Temporary, inconsistent, and null effects of a moral story and instruction on honesty

Jessica A. Sauter, Corey S. Stocco, Kevin C. Luczynski, Adam D. Moline

Research output: Contribution to journalArticlepeer-review

9 Scopus citations


Lying during childhood is a common concern for caregivers. Lee et al. (2014) showed that a moral story and instruction implying reinforcers for honesty produced statistically significant improvements in children admitting a transgression. We evaluated the influence of this moral story and instruction on the consistency of honest reports when reinforcement favored lying in the context of reporting answers to math problems. The moral story and instruction produced temporary, inconsistent, or null effects across participants. However, reinforcing accurate reports produced consistent improvements in telling the truth.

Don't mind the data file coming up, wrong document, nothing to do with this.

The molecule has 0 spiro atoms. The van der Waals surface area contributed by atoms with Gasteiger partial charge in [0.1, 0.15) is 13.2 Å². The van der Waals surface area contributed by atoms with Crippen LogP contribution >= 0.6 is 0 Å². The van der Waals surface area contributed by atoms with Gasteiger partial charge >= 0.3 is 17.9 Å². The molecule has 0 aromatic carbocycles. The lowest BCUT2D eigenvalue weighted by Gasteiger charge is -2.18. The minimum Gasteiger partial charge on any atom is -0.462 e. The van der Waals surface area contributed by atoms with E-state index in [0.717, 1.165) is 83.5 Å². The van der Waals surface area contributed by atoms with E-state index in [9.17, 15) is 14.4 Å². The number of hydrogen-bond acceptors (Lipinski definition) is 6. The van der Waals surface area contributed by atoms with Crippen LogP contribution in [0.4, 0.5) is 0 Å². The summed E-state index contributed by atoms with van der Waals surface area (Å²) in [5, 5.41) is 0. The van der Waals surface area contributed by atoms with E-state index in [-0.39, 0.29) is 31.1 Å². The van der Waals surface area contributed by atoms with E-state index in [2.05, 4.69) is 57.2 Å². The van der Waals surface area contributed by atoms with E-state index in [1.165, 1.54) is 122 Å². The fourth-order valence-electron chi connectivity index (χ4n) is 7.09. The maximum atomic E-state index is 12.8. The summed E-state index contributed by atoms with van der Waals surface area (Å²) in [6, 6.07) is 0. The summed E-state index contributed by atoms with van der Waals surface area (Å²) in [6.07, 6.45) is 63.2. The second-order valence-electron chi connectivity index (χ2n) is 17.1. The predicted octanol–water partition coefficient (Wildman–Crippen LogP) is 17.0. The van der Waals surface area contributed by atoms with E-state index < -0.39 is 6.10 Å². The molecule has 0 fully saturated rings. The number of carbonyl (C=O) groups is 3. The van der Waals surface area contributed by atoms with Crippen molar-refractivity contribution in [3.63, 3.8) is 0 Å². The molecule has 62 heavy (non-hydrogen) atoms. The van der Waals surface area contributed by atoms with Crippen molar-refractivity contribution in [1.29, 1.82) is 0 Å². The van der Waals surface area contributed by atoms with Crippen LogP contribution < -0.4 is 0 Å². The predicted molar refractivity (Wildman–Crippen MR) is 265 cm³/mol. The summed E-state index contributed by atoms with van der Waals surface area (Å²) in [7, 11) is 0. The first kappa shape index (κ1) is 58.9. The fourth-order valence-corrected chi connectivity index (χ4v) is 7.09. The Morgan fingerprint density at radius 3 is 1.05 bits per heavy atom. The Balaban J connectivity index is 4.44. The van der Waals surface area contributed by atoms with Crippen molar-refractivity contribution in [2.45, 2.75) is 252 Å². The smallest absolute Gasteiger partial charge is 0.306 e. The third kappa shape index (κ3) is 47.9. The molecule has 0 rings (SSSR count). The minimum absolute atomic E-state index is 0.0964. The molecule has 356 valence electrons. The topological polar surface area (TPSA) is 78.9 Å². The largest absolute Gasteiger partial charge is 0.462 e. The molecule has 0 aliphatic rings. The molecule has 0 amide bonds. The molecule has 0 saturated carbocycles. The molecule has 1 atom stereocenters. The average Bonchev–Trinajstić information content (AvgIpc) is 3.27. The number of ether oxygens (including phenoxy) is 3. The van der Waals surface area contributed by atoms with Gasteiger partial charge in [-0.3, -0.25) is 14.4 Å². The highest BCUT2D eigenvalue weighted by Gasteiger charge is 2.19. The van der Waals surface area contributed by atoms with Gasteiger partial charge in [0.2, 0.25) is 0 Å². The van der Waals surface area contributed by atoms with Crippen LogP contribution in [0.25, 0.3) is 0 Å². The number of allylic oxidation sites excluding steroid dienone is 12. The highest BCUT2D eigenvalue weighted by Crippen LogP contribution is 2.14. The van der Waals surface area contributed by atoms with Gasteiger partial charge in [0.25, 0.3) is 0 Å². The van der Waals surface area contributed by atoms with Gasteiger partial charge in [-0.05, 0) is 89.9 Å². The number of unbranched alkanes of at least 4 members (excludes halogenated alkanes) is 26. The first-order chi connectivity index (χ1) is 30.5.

Original languageEnglish (US)
Pages (from-to)134-146
Number of pages13
JournalJournal of applied behavior analysis
Issue number1
StatePublished - Jan 1 2020


  • correspondence training
  • honesty
  • lying
  • morality
  • rule-governed behavior

ASJC Scopus subject areas

  • Philosophy
  • Sociology and Political Science
  • Applied Psychology


Dive into the research topics of 'Temporary, inconsistent, and null effects of a moral story and instruction on honesty'. Together they form a unique fingerprint.

Cite this